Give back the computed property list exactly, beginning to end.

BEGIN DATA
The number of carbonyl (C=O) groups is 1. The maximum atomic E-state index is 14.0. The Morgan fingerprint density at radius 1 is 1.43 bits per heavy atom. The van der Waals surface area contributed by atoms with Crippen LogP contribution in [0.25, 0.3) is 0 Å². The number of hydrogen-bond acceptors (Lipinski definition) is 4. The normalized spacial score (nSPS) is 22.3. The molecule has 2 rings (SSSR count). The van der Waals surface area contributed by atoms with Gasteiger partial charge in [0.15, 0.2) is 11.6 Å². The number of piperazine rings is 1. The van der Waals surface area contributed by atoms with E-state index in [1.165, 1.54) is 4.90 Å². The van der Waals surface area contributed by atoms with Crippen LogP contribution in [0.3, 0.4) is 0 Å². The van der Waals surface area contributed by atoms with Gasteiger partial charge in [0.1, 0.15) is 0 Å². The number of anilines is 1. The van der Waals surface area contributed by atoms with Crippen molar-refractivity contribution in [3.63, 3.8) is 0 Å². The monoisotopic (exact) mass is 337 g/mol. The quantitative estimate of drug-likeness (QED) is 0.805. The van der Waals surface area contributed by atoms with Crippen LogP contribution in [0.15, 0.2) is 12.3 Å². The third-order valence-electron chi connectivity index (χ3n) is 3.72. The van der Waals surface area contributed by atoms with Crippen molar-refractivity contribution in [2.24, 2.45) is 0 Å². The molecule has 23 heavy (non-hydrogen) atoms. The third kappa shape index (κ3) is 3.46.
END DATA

The number of carbonyl (C=O) groups is 1. The maximum atomic E-state index is 14.0. The Morgan fingerprint density at radius 1 is 1.43 bits per heavy atom. The van der Waals surface area contributed by atoms with Crippen LogP contribution in [0.25, 0.3) is 0 Å². The number of hydrogen-bond acceptors (Lipinski definition) is 4. The normalized spacial score (nSPS) is 22.3. The molecule has 2 rings (SSSR count). The van der Waals surface area contributed by atoms with Gasteiger partial charge in [0.15, 0.2) is 11.6 Å². The number of piperazine rings is 1. The van der Waals surface area contributed by atoms with E-state index in [1.165, 1.54) is 4.90 Å². The van der Waals surface area contributed by atoms with Crippen LogP contribution in [0.3, 0.4) is 0 Å². The van der Waals surface area contributed by atoms with Gasteiger partial charge in [0.1, 0.15) is 0 Å². The number of anilines is 1. The van der Waals surface area contributed by atoms with Crippen molar-refractivity contribution in [3.63, 3.8) is 0 Å². The monoisotopic (exact) mass is 337 g/mol. The quantitative estimate of drug-likeness (QED) is 0.805. The van der Waals surface area contributed by atoms with Crippen LogP contribution in [0.15, 0.2) is 12.3 Å². The third-order valence-electron chi connectivity index (χ3n) is 3.72. The van der Waals surface area contributed by atoms with Crippen molar-refractivity contribution in [2.24, 2.45) is 0 Å². The molecule has 23 heavy (non-hydrogen) atoms. The third kappa shape index (κ3) is 3.46.